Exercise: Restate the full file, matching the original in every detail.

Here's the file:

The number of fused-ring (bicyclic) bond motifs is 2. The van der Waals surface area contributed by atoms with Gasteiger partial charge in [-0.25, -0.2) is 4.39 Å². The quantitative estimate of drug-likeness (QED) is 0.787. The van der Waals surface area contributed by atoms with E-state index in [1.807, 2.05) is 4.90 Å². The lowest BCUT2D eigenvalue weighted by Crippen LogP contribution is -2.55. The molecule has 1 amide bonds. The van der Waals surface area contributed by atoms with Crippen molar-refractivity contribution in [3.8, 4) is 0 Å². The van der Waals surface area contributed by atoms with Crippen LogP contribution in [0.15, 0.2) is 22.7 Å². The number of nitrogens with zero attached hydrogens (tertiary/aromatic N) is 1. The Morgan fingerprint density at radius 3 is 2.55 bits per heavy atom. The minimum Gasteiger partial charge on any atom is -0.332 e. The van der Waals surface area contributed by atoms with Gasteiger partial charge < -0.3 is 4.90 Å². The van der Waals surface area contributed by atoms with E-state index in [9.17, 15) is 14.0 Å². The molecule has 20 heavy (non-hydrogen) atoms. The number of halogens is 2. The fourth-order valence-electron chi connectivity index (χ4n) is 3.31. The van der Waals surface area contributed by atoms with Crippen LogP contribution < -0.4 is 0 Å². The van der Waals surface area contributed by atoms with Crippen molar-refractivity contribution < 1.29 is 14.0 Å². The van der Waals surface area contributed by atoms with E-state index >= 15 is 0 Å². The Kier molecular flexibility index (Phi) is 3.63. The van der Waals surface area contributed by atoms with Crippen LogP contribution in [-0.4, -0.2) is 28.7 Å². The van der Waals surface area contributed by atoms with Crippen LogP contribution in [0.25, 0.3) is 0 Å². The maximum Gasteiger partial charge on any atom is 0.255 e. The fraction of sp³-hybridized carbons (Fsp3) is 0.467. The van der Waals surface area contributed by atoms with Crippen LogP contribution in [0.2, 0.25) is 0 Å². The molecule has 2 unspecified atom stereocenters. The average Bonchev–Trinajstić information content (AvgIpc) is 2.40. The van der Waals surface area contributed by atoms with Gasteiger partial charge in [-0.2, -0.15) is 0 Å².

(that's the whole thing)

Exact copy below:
The number of fused-ring (bicyclic) bond motifs is 2. The van der Waals surface area contributed by atoms with Gasteiger partial charge in [-0.25, -0.2) is 4.39 Å². The quantitative estimate of drug-likeness (QED) is 0.787. The van der Waals surface area contributed by atoms with E-state index in [1.807, 2.05) is 4.90 Å². The lowest BCUT2D eigenvalue weighted by Crippen LogP contribution is -2.55. The molecule has 1 amide bonds. The van der Waals surface area contributed by atoms with Crippen molar-refractivity contribution in [3.8, 4) is 0 Å². The van der Waals surface area contributed by atoms with Crippen LogP contribution in [0.15, 0.2) is 22.7 Å². The number of nitrogens with zero attached hydrogens (tertiary/aromatic N) is 1. The Morgan fingerprint density at radius 3 is 2.55 bits per heavy atom. The minimum Gasteiger partial charge on any atom is -0.332 e. The van der Waals surface area contributed by atoms with Gasteiger partial charge < -0.3 is 4.90 Å². The van der Waals surface area contributed by atoms with E-state index in [9.17, 15) is 14.0 Å². The molecule has 20 heavy (non-hydrogen) atoms. The number of halogens is 2. The fourth-order valence-electron chi connectivity index (χ4n) is 3.31. The van der Waals surface area contributed by atoms with Crippen LogP contribution < -0.4 is 0 Å². The van der Waals surface area contributed by atoms with Crippen molar-refractivity contribution < 1.29 is 14.0 Å². The van der Waals surface area contributed by atoms with E-state index >= 15 is 0 Å². The Kier molecular flexibility index (Phi) is 3.63. The van der Waals surface area contributed by atoms with Crippen LogP contribution in [-0.4, -0.2) is 28.7 Å². The van der Waals surface area contributed by atoms with Crippen LogP contribution in [0.25, 0.3) is 0 Å². The maximum Gasteiger partial charge on any atom is 0.255 e. The fraction of sp³-hybridized carbons (Fsp3) is 0.467. The van der Waals surface area contributed by atoms with Crippen LogP contribution in [0.2, 0.25) is 0 Å². The molecule has 2 unspecified atom stereocenters. The average Bonchev–Trinajstić information content (AvgIpc) is 2.40. The van der Waals surface area contributed by atoms with Gasteiger partial charge in [-0.2, -0.15) is 0 Å².